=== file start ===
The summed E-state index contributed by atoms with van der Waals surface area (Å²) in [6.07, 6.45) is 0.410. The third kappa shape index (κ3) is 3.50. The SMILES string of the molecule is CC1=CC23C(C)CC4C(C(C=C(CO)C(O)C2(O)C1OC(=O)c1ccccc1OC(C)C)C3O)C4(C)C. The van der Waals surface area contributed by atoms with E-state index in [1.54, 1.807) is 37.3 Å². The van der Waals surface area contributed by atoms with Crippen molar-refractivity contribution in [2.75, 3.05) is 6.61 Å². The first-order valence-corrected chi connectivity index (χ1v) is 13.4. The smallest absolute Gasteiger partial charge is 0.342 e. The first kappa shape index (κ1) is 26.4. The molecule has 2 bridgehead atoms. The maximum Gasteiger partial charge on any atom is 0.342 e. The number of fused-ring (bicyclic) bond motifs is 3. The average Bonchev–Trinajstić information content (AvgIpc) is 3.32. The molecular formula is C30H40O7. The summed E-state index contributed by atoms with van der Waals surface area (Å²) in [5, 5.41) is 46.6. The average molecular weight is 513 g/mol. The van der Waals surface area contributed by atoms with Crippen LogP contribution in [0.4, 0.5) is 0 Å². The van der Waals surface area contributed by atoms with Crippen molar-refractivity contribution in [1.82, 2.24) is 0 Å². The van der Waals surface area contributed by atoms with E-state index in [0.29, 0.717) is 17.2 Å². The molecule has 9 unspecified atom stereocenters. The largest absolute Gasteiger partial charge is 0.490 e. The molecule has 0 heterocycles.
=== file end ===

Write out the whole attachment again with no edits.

The summed E-state index contributed by atoms with van der Waals surface area (Å²) in [6.07, 6.45) is 0.410. The third kappa shape index (κ3) is 3.50. The SMILES string of the molecule is CC1=CC23C(C)CC4C(C(C=C(CO)C(O)C2(O)C1OC(=O)c1ccccc1OC(C)C)C3O)C4(C)C. The van der Waals surface area contributed by atoms with E-state index in [1.54, 1.807) is 37.3 Å². The van der Waals surface area contributed by atoms with Crippen molar-refractivity contribution in [2.75, 3.05) is 6.61 Å². The first-order valence-corrected chi connectivity index (χ1v) is 13.4. The smallest absolute Gasteiger partial charge is 0.342 e. The first kappa shape index (κ1) is 26.4. The molecule has 2 bridgehead atoms. The maximum Gasteiger partial charge on any atom is 0.342 e. The number of fused-ring (bicyclic) bond motifs is 3. The average Bonchev–Trinajstić information content (AvgIpc) is 3.32. The molecular formula is C30H40O7. The summed E-state index contributed by atoms with van der Waals surface area (Å²) in [5, 5.41) is 46.6. The average molecular weight is 513 g/mol. The van der Waals surface area contributed by atoms with Crippen LogP contribution in [0.4, 0.5) is 0 Å². The van der Waals surface area contributed by atoms with Crippen molar-refractivity contribution in [1.82, 2.24) is 0 Å². The van der Waals surface area contributed by atoms with E-state index in [0.29, 0.717) is 17.2 Å². The molecule has 9 unspecified atom stereocenters. The largest absolute Gasteiger partial charge is 0.490 e. The molecule has 0 heterocycles.